State and national representatives of The American Legion toured Vets Place Central, a transitional housing facility for homeless veterans in Milwaukee Aug. 30 during the Legion's 92nd National Convention. Legionnaires also attended a briefing by Robert Cocroft, president and CEO of the Center for Veterans Issues.
Cocroft took the Legion delegation to see a new facility being built for homeless veterans: a 52-unit building named Veterans Manor that will provide permanent housing.
"On any given night, there are about 200 to 250 homeless veterans (in Milwaukee) that we can document," Cocroft said. "So this new facility doesn't meet the entire demand, but it's a step in the right direction.
"Veterans Manor is very important because, as veterans move out of transitional housing, they need some place to live that is affordable and supportive - so they can help their reintegration into the general population," Cocroft said. "It is the way of a grateful nation, thanking the veterans for what they have provided to the entire nation."
The importance of helping homeless veterans get back into the mainstream of society was underscored by Clifton Sorenson, a veterans service officer and chairman of the Wisconsin Legion's homeless veterans task force.
"Places like Vets Place Central put it all together," Sorenson said. "They have a connection to the community, and that is so important in helping homeless veterans get past some of the stumbling blocks that might be in their way. These kind of facilities have a lot of collaborations, cooperations and partnerships - and The American Legion helps to spread the word about their successes."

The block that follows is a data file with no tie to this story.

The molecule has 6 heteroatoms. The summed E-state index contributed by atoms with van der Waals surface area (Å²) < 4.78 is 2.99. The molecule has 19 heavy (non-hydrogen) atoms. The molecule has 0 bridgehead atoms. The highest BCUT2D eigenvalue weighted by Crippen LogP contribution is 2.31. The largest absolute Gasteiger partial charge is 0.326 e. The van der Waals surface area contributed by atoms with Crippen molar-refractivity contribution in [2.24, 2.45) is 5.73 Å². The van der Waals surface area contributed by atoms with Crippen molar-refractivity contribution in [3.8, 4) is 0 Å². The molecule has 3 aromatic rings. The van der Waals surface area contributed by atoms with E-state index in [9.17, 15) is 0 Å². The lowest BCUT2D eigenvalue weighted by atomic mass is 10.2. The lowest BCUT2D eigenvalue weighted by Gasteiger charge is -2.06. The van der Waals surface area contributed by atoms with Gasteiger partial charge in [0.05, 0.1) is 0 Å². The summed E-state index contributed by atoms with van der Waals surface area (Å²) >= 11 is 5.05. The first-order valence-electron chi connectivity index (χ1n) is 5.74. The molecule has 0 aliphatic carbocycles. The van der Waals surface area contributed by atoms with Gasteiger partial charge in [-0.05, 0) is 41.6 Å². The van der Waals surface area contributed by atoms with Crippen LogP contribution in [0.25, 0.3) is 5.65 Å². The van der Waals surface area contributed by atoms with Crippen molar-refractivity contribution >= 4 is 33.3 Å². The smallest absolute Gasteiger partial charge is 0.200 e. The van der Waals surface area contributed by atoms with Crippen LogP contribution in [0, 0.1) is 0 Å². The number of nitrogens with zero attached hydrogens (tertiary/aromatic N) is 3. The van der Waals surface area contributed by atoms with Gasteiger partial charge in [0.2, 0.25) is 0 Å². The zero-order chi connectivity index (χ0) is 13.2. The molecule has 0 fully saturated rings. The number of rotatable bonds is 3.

Vets Place Central has been in business since 1994, and Veterans Manor is scheduled for completion next spring. Not only will it put a solid roof over the heads of homeless veterans, it will also have a fitness center, business center and office space for a VA case manager.
"We'll also have a kitchen on the first floor and offer training courses in the food service trade to the residents," Cocroft said.
Sorenson said The American Legion is working diligently with other organizations nationwide to end homelessness among veterans by 2014, according to a five-year plan set down by VA Secretary Eric Shinseki - "which is a daunting task. But we are working with legislators to make sure the per diems, the grants, the transitional housing money keep coming. By doing that, we can succeed as a nation in making sure we eradicate this unacceptable state of homelessness among our veterans."
Mark Walker, deputy director of the Legion's Economic Division, said the organization's national leadership tries to provide its departments and posts with the necessary information to understand the (homeless) issue and to help fill any gaps that the private sector and federal government may not be covering.
Stakeholders such as Vets Place Central and the Center for Veterans Issues, Walker said, are connecting the dots that help homeless veterans get health care, housing and jobs.
"At the end of the day, a homeless veteran needs employment," Walker explained. "You have to remember that these homeless veterans - at one time in their life - were very productive and successful people in the United States military. And I think we're obligated to give them the second change they need in order to get back on track."